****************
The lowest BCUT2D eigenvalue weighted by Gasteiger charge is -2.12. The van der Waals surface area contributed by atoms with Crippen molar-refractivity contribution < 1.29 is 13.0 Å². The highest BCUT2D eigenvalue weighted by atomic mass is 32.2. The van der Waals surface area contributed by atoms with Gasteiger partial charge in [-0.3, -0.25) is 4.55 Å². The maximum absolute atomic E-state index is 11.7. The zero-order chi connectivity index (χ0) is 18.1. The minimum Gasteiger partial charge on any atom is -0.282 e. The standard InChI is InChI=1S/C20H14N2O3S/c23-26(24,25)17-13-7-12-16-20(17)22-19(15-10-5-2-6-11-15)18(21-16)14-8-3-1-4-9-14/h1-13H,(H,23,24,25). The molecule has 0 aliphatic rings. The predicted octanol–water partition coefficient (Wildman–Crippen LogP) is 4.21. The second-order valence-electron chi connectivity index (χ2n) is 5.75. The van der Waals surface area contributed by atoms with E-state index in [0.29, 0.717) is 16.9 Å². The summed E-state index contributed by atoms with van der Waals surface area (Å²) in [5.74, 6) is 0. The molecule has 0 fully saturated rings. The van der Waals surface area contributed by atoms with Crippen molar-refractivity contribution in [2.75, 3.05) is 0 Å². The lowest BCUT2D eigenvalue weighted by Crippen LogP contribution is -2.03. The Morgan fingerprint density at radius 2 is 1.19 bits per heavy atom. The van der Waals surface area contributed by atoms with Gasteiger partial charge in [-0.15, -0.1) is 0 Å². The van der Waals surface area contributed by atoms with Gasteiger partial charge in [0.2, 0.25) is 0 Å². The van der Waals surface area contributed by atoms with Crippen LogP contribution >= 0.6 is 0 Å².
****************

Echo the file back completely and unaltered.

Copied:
The lowest BCUT2D eigenvalue weighted by Gasteiger charge is -2.12. The van der Waals surface area contributed by atoms with Crippen molar-refractivity contribution < 1.29 is 13.0 Å². The highest BCUT2D eigenvalue weighted by atomic mass is 32.2. The van der Waals surface area contributed by atoms with Gasteiger partial charge in [-0.3, -0.25) is 4.55 Å². The maximum absolute atomic E-state index is 11.7. The zero-order chi connectivity index (χ0) is 18.1. The minimum Gasteiger partial charge on any atom is -0.282 e. The standard InChI is InChI=1S/C20H14N2O3S/c23-26(24,25)17-13-7-12-16-20(17)22-19(15-10-5-2-6-11-15)18(21-16)14-8-3-1-4-9-14/h1-13H,(H,23,24,25). The molecule has 0 aliphatic rings. The predicted octanol–water partition coefficient (Wildman–Crippen LogP) is 4.21. The second-order valence-electron chi connectivity index (χ2n) is 5.75. The van der Waals surface area contributed by atoms with E-state index in [0.29, 0.717) is 16.9 Å². The summed E-state index contributed by atoms with van der Waals surface area (Å²) in [5.74, 6) is 0. The molecule has 0 fully saturated rings. The van der Waals surface area contributed by atoms with Crippen molar-refractivity contribution in [2.75, 3.05) is 0 Å². The lowest BCUT2D eigenvalue weighted by Crippen LogP contribution is -2.03. The Morgan fingerprint density at radius 2 is 1.19 bits per heavy atom. The van der Waals surface area contributed by atoms with Gasteiger partial charge in [-0.15, -0.1) is 0 Å². The van der Waals surface area contributed by atoms with Gasteiger partial charge in [0.2, 0.25) is 0 Å². The van der Waals surface area contributed by atoms with Crippen LogP contribution >= 0.6 is 0 Å².